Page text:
• Most commonly-reported statistically significant harms in the treatment group were hot flushes (80%), insomnia (40%), and enlarged abdomen (percentage not reported) (p ≤ 0.50)
Gestrinone Italian Study Group, 1996,83 Italy

Quality: Poor
G1: Gestrinone, 2.5 mg/2× week, 27 (17)
G2: Leuprolide acetate, 3.75 mg IM every 4 weeks, 28 (17)
6 months after patient completed 6 months of treatment
  • Both groups experienced significant reduction in pain during the treatment period
  • Gestrinone group showed overall lower pain scores at the end of followup, compared with the leuprolide group
  • Recurrence of moderate-severe pain observed less frequently in the gestrinone group, compared with the leuprolide group (OR, 0.12; 95% CI, 0.02 to 0.69)
  • Nonsignificant increase in bone mineral density in the gestrinone group and a statistically significant decrease (-3.04% ± 4.77%) in the leuprolide group
Vercellini et al., 1996,99 Italy

Quality: Poor
G1: Depot medroxy-progesterone acetate, 150 mg IM every 90 days, 36 (36)
G2: Monophasic OCPs (ethinyl estradiol 0.02 mg/desogestrel 0.15 mg) with danazol 50 mg), 32 (32)
At the end of 12 months of treatment.
  • Significant improvements in pain scores noted in both treatment groups without significant between-group difference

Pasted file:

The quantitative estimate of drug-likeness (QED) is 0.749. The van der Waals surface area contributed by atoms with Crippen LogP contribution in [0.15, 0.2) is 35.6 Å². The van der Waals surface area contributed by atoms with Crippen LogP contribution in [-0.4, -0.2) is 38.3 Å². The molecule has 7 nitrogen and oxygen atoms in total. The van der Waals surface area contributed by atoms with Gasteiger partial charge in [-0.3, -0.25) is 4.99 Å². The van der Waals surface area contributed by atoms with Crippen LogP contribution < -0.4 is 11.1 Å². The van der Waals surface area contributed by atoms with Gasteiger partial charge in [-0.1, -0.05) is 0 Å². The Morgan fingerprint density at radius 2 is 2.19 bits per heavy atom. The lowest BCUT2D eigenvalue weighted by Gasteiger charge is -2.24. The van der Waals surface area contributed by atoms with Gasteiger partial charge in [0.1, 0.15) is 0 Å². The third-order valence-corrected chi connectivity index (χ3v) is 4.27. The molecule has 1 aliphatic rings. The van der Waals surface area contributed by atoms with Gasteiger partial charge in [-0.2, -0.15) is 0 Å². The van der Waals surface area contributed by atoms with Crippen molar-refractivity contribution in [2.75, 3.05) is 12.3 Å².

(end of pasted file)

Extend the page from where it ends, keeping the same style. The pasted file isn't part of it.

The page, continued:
• 72.5% of depot medroxyprogesterone patients were either satisfied or very satisfied with treatment, compared with 57.5% of OCP users
  • Larger proportion of depot medroxyprogesterone patients experienced side effects during the treatment period
Vercellini et al., 1993,82 Italy

Quality: Poor
G1: Goserelin, 3.6 mg every 28 days, 29 (26)
G2: Monophasic OCP with ethinyl estradiol 0.02 mg/day, 28 (24)
6 months after patient completed 6 months of treatment
  • Both groups experienced improvement in pain during treatment without significant differences between groups
  • At end of followup, both groups experienced similar return to baseline pain levels
  • Symptoms recurred in most patients 6 months after treatment end
Walton et al., 1992,103 UK

Quality: Poo
G1: Medroxyprogesterone acetate, 50 mg/day for 4 mos, 107 (68)
G2: Placebo, 58 (33)
At the end of 4 months of treatment
  • 30/68 G1 participants and 9/34 G2 participants experienced 50% reduction in pain scores (100mm VAS)
  • No statistically significant between group differences
  • Discontinuation reasons included noncompliance, pregnancy, adverse events, and lack of efficacy

Abbreviations: CI = confidence interval; CPP = noncyclic chronic pelvic pain; G = group; GnRH = gonadotropin releasing hormone; IM = by mouth; mg = milligram; OCP = oral contraceptive pills; OR = odds ratio; N = number; NR = not reported; RR = relative risk.

From: Results

Cover of Noncyclic Chronic Pelvic Pain Therapies for Women: Comparative Effectiveness
Noncyclic Chronic Pelvic Pain Therapies for Women: Comparative Effectiveness [Internet].
Comparative Effectiveness Reviews, No. 41.
Andrews J, Yunker A, Reynolds WS, et al.